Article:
Master Keys

I also included master keys – I used the keychain tokens that came with the RFID readers for this. Master keys will open the compartment directly without any ado – this is if you want to quickly change the content of the compartment as game master. I also hard-coded master key #0 (they start with 0 just to confuse you…) to also trigger the curse – this is to adjust volume.

To add your master keys, do the same as with the other tokens, and adjust these lines:

This defines master keys #0, #1 and #2 as an example.

Sequences

A sequence is any combination of three cards that are put on the readers at the same time. To define which sequences will open the compartment, the following lines are in the code and need adjustment to match your ideas:

The first line in the example code above tells that there are two valid sequences defined (I only used one, but do as you like…).
The next line says that there are two valid cards for each position (again, I only allowed one card, but may change this if the chest is used on a follow-up LARP to have a spare set of cards ready. In other words: It allows for redundancy.).
The third line defines the valid seuqences.

So the example above reads like this:

  • Sequence 1 is fulfilled if on Reader #1 either token #1 or token #4 is present, on Reader #2 token #2 or #5 would be OK, but on reader #3 it must be token #3. So valid token placements would be: 1-2-3, 4-2-3, 1-5-3 or 4-5-3.
  • Sequence 2 is fulfilled for combinations 1-2-4, 1-2-5, 1-5-4, 5-2-4.

Other Things You Need to Take Care of

Observe the following lines:

LatchMaxAngle must meet your servo configuration. In my case the latch moved between 0° and 60° (well, actually it moved between 0° and 90°, but somehow this corresponded to 60° in the servo command… Trial and error needed.). If yours does need something other than 0° as second position, you’ll need to modify the code and add a LatchMinAngle also – you’ll work it out, I’m sure. But since the position of the lever on the servo is adjustable by how you fix it with the screw, I’d be surprised if you need anything but 0°. Still, if your servo needs to move in the other direction as compared to mine, you’ll need to modify the code: Latch control is in the function OpenCompartmentLid. Also, in the setup() function you’ll need to adjust the angles. Hope my code comments help you.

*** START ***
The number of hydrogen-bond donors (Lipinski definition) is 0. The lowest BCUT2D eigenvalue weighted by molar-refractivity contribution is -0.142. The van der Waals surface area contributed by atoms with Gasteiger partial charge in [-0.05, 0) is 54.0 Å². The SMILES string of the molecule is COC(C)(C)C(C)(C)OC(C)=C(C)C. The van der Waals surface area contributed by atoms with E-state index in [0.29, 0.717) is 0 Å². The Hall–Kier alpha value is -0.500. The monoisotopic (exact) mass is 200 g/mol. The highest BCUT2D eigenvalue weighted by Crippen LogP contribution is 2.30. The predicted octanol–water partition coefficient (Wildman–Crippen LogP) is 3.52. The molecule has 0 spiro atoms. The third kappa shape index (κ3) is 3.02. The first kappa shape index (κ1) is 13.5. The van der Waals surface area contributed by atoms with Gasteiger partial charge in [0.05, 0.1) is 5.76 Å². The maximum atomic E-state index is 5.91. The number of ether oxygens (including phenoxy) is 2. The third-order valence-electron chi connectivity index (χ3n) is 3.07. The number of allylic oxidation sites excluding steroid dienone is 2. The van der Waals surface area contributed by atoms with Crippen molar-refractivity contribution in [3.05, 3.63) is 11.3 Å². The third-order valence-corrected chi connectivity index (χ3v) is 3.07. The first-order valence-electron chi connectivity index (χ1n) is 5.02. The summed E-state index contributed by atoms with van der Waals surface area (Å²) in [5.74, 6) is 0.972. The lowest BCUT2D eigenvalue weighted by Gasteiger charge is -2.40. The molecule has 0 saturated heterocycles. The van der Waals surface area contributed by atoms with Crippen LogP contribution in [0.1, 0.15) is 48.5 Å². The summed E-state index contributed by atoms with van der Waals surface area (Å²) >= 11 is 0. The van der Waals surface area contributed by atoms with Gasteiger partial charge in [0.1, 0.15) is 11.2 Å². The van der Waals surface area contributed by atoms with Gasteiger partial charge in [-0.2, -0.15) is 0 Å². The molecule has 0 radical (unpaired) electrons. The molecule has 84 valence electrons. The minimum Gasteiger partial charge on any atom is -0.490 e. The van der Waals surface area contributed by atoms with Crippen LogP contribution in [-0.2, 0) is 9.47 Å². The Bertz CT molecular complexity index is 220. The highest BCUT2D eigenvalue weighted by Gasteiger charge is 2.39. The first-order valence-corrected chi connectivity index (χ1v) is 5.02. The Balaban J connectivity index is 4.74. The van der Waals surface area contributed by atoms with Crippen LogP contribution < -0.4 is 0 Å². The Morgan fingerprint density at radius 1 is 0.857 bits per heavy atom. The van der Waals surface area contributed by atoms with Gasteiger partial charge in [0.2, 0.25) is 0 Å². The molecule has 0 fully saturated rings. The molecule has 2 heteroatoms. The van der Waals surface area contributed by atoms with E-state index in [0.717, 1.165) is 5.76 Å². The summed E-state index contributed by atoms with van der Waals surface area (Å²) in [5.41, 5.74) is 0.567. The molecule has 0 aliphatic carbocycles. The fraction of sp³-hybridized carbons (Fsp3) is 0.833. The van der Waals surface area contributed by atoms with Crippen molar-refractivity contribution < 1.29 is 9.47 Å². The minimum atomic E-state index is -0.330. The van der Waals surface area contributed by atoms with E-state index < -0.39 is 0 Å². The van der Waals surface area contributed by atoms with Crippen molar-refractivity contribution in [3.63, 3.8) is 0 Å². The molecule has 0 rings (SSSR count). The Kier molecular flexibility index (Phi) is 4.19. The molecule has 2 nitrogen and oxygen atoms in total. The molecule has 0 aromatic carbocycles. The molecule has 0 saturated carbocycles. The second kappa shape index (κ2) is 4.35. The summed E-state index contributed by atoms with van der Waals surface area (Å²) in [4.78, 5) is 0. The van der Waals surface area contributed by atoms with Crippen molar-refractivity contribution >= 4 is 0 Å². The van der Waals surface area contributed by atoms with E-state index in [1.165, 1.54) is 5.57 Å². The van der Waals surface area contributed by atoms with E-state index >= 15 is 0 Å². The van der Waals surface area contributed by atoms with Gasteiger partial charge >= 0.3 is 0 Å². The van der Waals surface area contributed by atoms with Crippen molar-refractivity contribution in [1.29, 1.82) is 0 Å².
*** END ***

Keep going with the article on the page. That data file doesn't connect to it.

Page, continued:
LEDsPerReader defines how many Neopixel-LEDs in the strip are used for the visual feedback for a single reader – in my chest its one spiral arm of the triskelion. Your complete LED strip should have 3 × LEDsPerReader LEDs in total.

CurseDuration_ms is the length of your curse sound bit in milliseconds. Its how long the MCU waits before switching off the MP3 player and the amplifier again. I did not find the delay() function to be too precise, so be sure to test this and adjust as needed.

WrongSequencesForCurse defines how many wrong sequences will trigger the curse to be uttered. By default it will happen after another WrongSequencesForCurse player’s errors again and again, but if you watch the comments in the code you’ll find that you can switch the curse to “one time only” – in this case it happens once after WrongSequencesForCurse wrong attempts, and only then.

Closing Remarks

For me, the chest worked very well on the LARP! The players solved the riddle very fast and evaded the curse 🙂

In case you create your own treasure chest based on my examle, I’d really love to hear about it! Post a comment! Thanks.

Alternatives

Doing some vanity googling I became aware of two similar projects – perhaps they add inspiration to your project:

Credits

Special thanks to my girlfriend for helping with the mechnics and assembly, and for all the patience!

Thanks to all the contributors to the Arduino project, the used libraries and board definitions. Without this, writing the code would have been way(!) more work!

Circuit diagram drawn with KiCAD. Graphics and photos prepared for web with Gimp. Video edited with Aquasoft Stages.